Rent Control Law Challenged
Home and building ownership in New York City is so expensive that a large majority of New York City residents rely on rental properties such as apartments, condominiums, and flats for affordable housing. Recent changes to rent stabilization laws by New York City lawmakers have sparked outrage by many landlords who claim the laws are unconstitutional.
The New York Rent Stabilization Association and the Community Housing Improvement Program have filed a lawsuit against the city claiming that the new rent stabilization laws violate the Takings Clause in the Fifth Amendment of the United States Constitution. The amendment prohibits the government from controlling private property without providing proprietors with compensation. The two advocacy groups represent over 30,000 property owners in New York City who argue the state’s power will limit their profits and control over what they can do with their property.
Rent Control vs. Rent Stabilization
Rent control laws were enacted in New York City following the end of World War II to stabilize the number of drastic rent increases that were occurring at the same time new construction of rental properties were declining. Rent control laws have been slowly phased out by rent stabilization laws enacted in the early 1970s. There are very few rent-controlled properties still in existence in New York City. To qualify for rent control, the building must have been constructed before 1947 and the tenant must have continuously lived in the rental unit since July 1971. In some cases, family members who continue to live in the rental unit after the initial tenant has moved on will continue to be protected by rent control laws.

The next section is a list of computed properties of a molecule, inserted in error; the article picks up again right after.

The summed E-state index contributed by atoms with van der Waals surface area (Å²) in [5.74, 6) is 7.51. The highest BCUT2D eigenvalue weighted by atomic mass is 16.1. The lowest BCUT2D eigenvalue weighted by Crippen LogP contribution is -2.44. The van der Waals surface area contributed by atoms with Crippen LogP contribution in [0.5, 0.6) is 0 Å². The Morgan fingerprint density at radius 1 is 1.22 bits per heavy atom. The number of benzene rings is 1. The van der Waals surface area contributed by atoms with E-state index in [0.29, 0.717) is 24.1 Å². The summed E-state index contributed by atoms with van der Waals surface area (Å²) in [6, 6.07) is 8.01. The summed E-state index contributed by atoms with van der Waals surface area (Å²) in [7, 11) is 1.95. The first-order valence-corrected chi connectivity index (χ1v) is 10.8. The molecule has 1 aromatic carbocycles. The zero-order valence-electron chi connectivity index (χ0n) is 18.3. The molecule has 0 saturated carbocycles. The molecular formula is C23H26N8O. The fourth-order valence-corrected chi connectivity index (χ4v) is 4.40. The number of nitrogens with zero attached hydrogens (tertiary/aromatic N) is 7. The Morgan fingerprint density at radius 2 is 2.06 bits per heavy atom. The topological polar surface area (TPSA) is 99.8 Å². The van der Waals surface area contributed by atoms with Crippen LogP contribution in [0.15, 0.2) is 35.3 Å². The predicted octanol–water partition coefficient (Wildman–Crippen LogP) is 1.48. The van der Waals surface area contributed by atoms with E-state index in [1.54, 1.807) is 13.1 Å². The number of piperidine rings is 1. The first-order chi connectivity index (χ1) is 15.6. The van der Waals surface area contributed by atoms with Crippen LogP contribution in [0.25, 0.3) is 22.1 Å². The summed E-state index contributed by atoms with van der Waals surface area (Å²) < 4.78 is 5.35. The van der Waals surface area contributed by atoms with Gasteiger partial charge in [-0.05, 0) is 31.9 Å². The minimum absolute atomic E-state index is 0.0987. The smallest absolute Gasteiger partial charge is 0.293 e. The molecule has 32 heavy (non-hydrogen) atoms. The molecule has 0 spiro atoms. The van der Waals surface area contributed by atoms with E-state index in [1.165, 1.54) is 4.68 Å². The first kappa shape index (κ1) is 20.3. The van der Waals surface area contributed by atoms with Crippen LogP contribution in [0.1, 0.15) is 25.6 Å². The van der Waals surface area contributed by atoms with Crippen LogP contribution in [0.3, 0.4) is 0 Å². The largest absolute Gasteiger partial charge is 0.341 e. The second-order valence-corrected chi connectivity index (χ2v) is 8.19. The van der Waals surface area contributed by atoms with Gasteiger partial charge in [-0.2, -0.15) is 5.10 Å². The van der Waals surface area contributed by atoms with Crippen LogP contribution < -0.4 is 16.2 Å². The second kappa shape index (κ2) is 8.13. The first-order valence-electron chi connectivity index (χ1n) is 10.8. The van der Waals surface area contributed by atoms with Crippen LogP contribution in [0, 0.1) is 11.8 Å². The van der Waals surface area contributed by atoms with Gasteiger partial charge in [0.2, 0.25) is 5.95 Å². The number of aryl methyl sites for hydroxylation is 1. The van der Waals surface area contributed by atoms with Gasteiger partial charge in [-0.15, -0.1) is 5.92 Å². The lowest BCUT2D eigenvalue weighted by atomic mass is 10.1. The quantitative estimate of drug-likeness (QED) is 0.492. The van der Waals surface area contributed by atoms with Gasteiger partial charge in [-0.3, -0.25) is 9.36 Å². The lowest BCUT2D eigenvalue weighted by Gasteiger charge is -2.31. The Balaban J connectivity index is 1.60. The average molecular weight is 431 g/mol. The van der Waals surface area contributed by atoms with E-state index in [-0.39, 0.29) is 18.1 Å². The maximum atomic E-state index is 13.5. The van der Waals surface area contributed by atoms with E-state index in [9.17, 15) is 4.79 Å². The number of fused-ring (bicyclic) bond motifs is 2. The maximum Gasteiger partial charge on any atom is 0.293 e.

As tenants in rent-controlled buildings died or moved out of the units, new rent stabilization laws took over. Some buildings were removed from regulation entirely if they had three or less rental units. The phase out of rent-controlled units was limiting the number of affordable housing units available in the city, which left many with no choice but to move to higher rent districts or move out of the city altogether.
How the New Rent Stabilization Laws Affect Rental Properties
The rental increases on a rent-stabilized unit are controlled by the New York Rent Guidelines Board. In the current real estate rental market in New York City, approximately two percent of rental properties remain rent-controlled units, while 50 percent are rent-stabilized.
Rent stabilization laws apply to rental properties that were built between 1947 and 1974, have six or more rental units, or have three or more units that were constructed or renovated since 1974. The new regulations within the rent stabilization laws will limit landlords from paying for building maintenance and renovations with high increases in rental fees. The law also raises the number of purchase agreements required to convert a rental property into condominiums from 15 percent to 51 percent.
Opponents to the new laws claim that their profit margins and building control are limited by the governmental mandates. New York lawmakers argue that the regulations still allow for ample profit margins and that the new laws will protect the legal rights of New York City’s low income residents.
Brooklyn Civil Litigation Lawyers at Korsinsky & Klein, LLP Advocate for Affordable Housing
If you are in need of a civil litigation attorney, call the Brooklyn civil litigation lawyers at Korsinsky & Klein, LLP at 212-495-8133, or contact us online to schedule a consultation today. Our Brooklyn, New York and Lakewood, New Jersey offices serve clients throughout Manhattan, Long Island, and Westchester, New York.